Protesters continue to flood Wisconsin Capitol amid budget impasse
Saturday, February 19, 2011; 12:47 AM
MADISON, WIS. - With tens of thousands of protesters jamming the Capitol and many Wisconsin schools closed for a third day, state troopers were enlisted Friday in the hunt for 14 Democratic state senators whose disappearance has prevented a vote on the new governor's controversial budget proposal.
Republican Gov. Scott Walker's plan seeks to save the state money by curbing state employee benefits and putting tight restrictions on their collective bargaining rights. Wisconsin's deficit is projected at $30 million for the remainder of the current year; a far greater shortfall of $1.5 billion is expected next year, according to state figures.
"We're here today because we were elected to make tough decisions," Walker said at a news conference late Friday afternoon. He insisted that what he is asking is "a very modest request of our government workers."
He acknowledged, however, that he will not be able to do anything until the absent Democrats return. "You can't operate in a democracy if people don't show up," he said.
Senate Majority Leader Scott Fitzgerald (R) said he asked Walker to send two state troopers to Democratic leader Mark Miller's home. But the senators appear to have decamped to Illinois - putting them out of the troopers' reach.
One of those missing senators, Robert Jauch, spoke via cellphone from "someplace in the Land of Lincoln." He said he and his colleagues understood the need for budget cuts.
"We can vote for the budget in 30 minutes," Jauch said. "This is all about the rest of the bill, which eliminates 50 years of collective bargaining law in Wisconsin."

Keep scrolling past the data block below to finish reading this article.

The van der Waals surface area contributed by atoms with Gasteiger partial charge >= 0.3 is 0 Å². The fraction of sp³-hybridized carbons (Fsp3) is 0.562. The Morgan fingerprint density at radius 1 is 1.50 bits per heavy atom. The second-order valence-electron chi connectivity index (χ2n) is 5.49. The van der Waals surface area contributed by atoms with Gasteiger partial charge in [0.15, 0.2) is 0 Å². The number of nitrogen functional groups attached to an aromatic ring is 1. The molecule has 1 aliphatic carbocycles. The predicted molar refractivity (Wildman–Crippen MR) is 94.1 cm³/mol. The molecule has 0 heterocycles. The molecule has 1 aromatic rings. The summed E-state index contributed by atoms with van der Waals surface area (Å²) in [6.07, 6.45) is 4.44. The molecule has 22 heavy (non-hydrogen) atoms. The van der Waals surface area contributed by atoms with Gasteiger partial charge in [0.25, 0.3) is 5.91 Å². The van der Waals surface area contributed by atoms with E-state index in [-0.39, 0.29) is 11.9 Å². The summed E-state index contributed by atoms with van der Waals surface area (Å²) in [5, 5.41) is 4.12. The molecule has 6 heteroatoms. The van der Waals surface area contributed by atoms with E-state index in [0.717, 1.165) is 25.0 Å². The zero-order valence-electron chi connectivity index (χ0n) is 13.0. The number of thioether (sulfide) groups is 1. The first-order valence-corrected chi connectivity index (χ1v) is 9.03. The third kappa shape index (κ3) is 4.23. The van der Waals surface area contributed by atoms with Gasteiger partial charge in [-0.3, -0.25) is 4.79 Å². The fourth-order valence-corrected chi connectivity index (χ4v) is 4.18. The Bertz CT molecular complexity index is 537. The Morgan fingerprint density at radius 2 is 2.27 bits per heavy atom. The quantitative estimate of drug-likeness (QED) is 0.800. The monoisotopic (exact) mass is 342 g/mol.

Walker scorned the lawmakers for their absence, saying, "You can't participate in democracy if you're not in the arena. The arena is not in Rockford, Illinois. The arena is in Madison, Wisconsin, and it's time for those state senators to come home."
The governor's plan to restrict collective bargaining rights is a key piece of his budget-cutting strategy. With nearly half of the state budget going toward aid to counties, cities and school districts, Walker argues that those localities must be allowed to cut the compensation of their unionized workers. The legislation eliminates the rights of most government workers to negotiate for anything but wages.
The repercussions, both sides agree, could spread as other states grapple with growing deficits and taxpayer anger, and as President Obama and Congress consider how to deal with the forces that are driving up federal spending.
Public employee unions and their Democratic allies accuse Walker of exploiting Wisconsin's fiscal problems to weaken both the bargaining leverage and the political clout of organized labor. Union membership in the United States has been on the decline for decades; last year, for the first time, government workers, rather than those in the private sector, accounted for a majority of all union members.
AFL-CIO President Richard Trumka stood near the entrance of the state Capitol on Friday and said Walker is "standing in the doorway of our country's most basic values and cherished aspirations. Governor Walker, you're asking too much. We won't give it to you, and you can't take it away from us."